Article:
An Interview on The Rise of Marketing Procurement with Sarah Scudder
For this episode of Supplier Experience Live from HICX we welcomed Sarah Scudder. Based in San Francisco, Sarah is a data-driven marketing strategist, social media influencer and public speaker. She is an advocate for ‘marketing procurement’ and is currently busy working on marketing and sales strategies for a procurement software start-up, Real Sourcing Network, a technology company that provides an innovative and painless way for companies to buy high quality print and packaging.
How ‘marketing procurement’ came to be and why it matters
Sarah starts off the discussion by defining marketing procurement as an act of buying goods, services and technology for marketing stakeholders. Although it has originally been around since the 1990s, as a function it has only recently been on the rise. One reason for this, Sarah states, is due to the fact that in many companies ‘marketing spend is most often in the top three biggest spend categories, often being the biggest spending category by far. Sarah highlights the benefits of organizations having a marketing procurement function:
- Improved spend visibility which supports evidence-based supplier selection and allows for more effective contract and supplier relationship management
- Improved management of supplier relations: Due to clear visibility, marketers can use their time more effectively
- Improved spend optimization, as it can identify opportunities for cost savings
- Faster speed to contract, which helps in making sourcing processes more streamlined and efficient
- Innovation which helps in identifying perspective suppliers who offer a new and/or different product, service, and solutions
The challenges of ‘marketing procurement’ and how it affects relationships with suppliers
Despite many benefits, marketing procurement does have its challenges. According to Sarah, change management and a shift in cultural mindset is required from both marketing and procurement to want to collaborate, for mutual benefit. Additionally, they have to find a mutual language and middle ground to meet their objectives.
A solution, as Sarah suggests, will come from effective negotiation, good contracts and a well-established supplier management program. Change can already be seen as some companies have created a hybrid role, in which the person in question sits on both marketing and procurement teams, with the goal of maximizing processes and savings.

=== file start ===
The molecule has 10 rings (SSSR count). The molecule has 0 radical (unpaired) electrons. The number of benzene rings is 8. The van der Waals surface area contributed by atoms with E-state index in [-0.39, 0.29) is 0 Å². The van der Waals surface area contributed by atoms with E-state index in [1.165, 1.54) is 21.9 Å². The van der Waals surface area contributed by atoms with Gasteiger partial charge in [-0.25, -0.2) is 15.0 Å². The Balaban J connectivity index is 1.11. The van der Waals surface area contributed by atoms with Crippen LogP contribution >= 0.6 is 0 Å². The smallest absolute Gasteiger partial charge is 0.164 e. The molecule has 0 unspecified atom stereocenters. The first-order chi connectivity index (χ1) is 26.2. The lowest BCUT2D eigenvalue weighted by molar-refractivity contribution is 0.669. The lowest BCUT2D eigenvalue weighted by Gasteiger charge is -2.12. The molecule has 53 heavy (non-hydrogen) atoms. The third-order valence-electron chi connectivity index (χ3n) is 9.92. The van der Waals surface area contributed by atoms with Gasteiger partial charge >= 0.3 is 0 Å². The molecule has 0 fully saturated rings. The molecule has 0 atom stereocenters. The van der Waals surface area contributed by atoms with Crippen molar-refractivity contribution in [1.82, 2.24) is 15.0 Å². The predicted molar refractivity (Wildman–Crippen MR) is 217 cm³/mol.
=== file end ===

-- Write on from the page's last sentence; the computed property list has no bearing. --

As the person in this role understands the needs of both departments, others can be more open to change. Regarding the benefits of that this role has for suppliers, Sarah explains that a, “big part of it is focusing on ‘we’ instead of ‘I’ and developing solid relationships with the suppliers that allow them the freedom to focus on innovation.”
Diverse suppliers and sustainable solutions
More and more consumers are becoming sensitive around sustainability and are demanding that companies focus on both sustainable solutions and diverse suppliers. This task most often falls to marketing procurement leaders whose objective, aside from finding solutions, is to assess the cost versus the benefits and present their findings.
Sarah claims packaging is “an essential part of the sales and branding process. Packaging is one of the simplest ways for a brand to pivot to greater sustainability.” She adds that sustainable packaging will become one of the most important categories marketing procurement will have to focus on.
Aside from diverse suppliers and sustainable solutions, the leaders will also focus their efforts on modern technology to automate tasks and capture better data. “I think in the marketing procurement world you’re going to see much more collaborative relationships that are really focused on long-term goals and innovation,” Sarah adds.